13. It’s a win for junior golfers.

Brian Mueller’s kids all played junior golf, and his goal is to build one of the top junior programs in the country.

“We’re going to try to accomplish what we did with my kids,” he said. “We’re going to try to identify kids who are 5 and 6 years old and have some athletic talent and get them interested in golf on the west side. My boys (his son Mark is the head coach of the GCU men’s team) are great teachers. They love working with kids.”

14. It’s a win for GCU employees.

“Sunset golf” is a nice way to practice or just get in a few holes after work, and GCU employees have that option at a place that’s accessible and affordable. And they also will have a new lunch spot. “I’m hoping that a lot of people will go out there and get to know each other better,” Brian Mueller said.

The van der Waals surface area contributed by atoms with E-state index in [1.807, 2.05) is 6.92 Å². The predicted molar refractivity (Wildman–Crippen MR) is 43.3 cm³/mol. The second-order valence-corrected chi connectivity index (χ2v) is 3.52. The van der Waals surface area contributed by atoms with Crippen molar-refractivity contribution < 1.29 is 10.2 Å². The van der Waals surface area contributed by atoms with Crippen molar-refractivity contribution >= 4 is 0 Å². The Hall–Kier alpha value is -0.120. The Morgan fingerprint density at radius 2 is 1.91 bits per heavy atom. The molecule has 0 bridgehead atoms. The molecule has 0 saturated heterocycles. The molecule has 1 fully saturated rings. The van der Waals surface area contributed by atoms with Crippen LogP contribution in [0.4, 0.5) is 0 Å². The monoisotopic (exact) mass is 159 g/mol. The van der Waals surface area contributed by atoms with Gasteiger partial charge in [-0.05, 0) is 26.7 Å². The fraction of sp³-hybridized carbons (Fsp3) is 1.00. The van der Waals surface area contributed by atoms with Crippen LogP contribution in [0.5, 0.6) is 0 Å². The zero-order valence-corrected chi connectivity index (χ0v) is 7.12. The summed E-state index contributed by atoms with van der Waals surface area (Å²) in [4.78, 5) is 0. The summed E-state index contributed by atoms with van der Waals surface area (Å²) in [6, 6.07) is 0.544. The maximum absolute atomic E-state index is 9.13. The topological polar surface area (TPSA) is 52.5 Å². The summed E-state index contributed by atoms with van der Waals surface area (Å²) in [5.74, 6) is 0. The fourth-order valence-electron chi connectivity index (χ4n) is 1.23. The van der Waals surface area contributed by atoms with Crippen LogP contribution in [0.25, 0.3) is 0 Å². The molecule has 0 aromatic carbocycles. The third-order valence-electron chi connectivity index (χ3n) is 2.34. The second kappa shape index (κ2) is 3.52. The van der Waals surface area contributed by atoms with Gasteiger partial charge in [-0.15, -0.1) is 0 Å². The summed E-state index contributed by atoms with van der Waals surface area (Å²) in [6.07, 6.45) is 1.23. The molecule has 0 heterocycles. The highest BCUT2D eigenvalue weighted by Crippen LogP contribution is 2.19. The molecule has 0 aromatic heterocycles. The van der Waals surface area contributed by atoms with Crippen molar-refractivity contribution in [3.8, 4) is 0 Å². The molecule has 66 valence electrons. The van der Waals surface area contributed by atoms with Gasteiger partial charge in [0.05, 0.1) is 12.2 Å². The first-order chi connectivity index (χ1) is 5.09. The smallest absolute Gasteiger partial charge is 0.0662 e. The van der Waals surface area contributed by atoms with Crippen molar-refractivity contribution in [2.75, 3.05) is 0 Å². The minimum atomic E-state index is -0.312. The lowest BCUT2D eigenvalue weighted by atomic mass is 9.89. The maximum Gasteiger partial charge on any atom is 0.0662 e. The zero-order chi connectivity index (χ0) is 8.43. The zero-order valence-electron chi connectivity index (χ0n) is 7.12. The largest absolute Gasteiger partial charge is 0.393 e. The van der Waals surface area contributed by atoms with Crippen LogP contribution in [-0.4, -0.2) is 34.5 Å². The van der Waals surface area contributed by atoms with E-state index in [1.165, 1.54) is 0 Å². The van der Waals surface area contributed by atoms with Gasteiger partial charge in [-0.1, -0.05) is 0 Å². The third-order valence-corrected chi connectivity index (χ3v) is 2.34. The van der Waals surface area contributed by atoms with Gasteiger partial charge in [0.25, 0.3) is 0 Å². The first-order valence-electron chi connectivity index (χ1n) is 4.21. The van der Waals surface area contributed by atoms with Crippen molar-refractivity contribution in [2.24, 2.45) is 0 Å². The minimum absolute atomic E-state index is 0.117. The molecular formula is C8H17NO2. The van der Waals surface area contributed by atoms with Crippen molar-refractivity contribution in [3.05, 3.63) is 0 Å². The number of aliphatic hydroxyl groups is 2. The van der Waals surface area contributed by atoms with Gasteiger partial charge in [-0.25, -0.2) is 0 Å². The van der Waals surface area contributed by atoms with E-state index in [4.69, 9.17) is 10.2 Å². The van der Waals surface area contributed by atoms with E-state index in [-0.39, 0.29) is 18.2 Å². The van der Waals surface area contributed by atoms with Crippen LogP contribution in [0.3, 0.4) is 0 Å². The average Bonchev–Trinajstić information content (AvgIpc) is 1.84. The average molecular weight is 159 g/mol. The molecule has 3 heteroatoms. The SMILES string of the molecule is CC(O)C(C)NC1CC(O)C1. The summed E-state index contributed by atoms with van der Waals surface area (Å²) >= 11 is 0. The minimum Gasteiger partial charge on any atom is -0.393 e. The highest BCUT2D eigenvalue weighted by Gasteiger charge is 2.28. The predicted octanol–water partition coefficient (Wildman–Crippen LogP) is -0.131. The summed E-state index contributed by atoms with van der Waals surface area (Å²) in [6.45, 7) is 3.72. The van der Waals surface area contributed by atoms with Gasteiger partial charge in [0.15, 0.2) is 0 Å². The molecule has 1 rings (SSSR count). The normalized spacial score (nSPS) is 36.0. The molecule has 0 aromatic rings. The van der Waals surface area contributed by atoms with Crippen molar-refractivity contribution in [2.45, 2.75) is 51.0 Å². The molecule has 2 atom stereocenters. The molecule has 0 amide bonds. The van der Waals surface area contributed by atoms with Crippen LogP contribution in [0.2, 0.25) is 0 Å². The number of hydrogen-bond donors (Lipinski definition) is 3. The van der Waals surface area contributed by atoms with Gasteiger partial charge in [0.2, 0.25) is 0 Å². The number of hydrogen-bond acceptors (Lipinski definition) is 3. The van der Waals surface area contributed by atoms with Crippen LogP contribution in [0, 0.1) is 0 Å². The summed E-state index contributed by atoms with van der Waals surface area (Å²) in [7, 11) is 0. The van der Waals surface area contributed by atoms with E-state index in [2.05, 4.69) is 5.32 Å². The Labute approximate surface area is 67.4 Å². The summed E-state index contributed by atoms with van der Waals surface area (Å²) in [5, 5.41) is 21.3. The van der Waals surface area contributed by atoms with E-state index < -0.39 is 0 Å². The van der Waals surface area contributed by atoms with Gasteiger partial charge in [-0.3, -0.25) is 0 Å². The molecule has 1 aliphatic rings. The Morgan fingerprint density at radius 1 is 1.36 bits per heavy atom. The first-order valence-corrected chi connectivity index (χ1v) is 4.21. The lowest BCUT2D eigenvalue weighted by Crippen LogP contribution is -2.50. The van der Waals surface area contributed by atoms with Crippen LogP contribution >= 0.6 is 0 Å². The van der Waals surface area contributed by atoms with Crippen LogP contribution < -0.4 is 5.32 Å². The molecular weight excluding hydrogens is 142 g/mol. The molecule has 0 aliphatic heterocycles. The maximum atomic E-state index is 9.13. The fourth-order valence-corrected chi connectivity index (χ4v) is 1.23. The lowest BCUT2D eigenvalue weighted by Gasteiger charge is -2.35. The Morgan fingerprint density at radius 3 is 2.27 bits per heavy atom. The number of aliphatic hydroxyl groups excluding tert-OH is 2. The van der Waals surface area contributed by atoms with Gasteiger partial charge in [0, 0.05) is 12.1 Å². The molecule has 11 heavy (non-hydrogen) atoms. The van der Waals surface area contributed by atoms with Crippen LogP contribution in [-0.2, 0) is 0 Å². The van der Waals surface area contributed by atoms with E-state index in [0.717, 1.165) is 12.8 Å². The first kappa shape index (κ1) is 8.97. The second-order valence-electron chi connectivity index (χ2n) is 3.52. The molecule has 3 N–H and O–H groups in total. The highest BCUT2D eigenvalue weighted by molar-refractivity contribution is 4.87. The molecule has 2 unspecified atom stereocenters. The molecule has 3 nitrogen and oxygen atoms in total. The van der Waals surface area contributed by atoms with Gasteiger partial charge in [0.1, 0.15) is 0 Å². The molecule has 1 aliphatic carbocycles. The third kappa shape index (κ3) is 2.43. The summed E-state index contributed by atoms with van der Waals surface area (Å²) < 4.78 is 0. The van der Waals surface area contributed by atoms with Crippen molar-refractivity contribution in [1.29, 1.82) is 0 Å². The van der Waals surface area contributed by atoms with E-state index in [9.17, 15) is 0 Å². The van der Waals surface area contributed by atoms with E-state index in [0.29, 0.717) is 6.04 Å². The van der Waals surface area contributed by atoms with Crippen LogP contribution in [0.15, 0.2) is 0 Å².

15. It’s a win for the GCU golf teams.

No longer will they have to trek long distances to practice — now they will have their own course with a private practice area three miles from campus. There will be coaches’ offices in the clubhouse plus a players’ lounge where they can relax and do homework.

“This is going to be a huge asset to us. I believe it’s going to be one of the best courses in Phoenix,” women’s golf coach Lauren Giesecke said. “That’s going to be pretty much where our players live.”

16. It’s a win for organizations looking for good tournament venues.

The course already is attracting top events, such as the Arizona College Football Championship Golf Classic in January. There also will be a nine-hole tournament Feb. 20 for GCU alumni in town for homecoming weekend. Brian Mueller said his goal is to someday attract one of the NCAA national tournaments.

17. It’s a win for golfers who appreciate the way a course is laid out.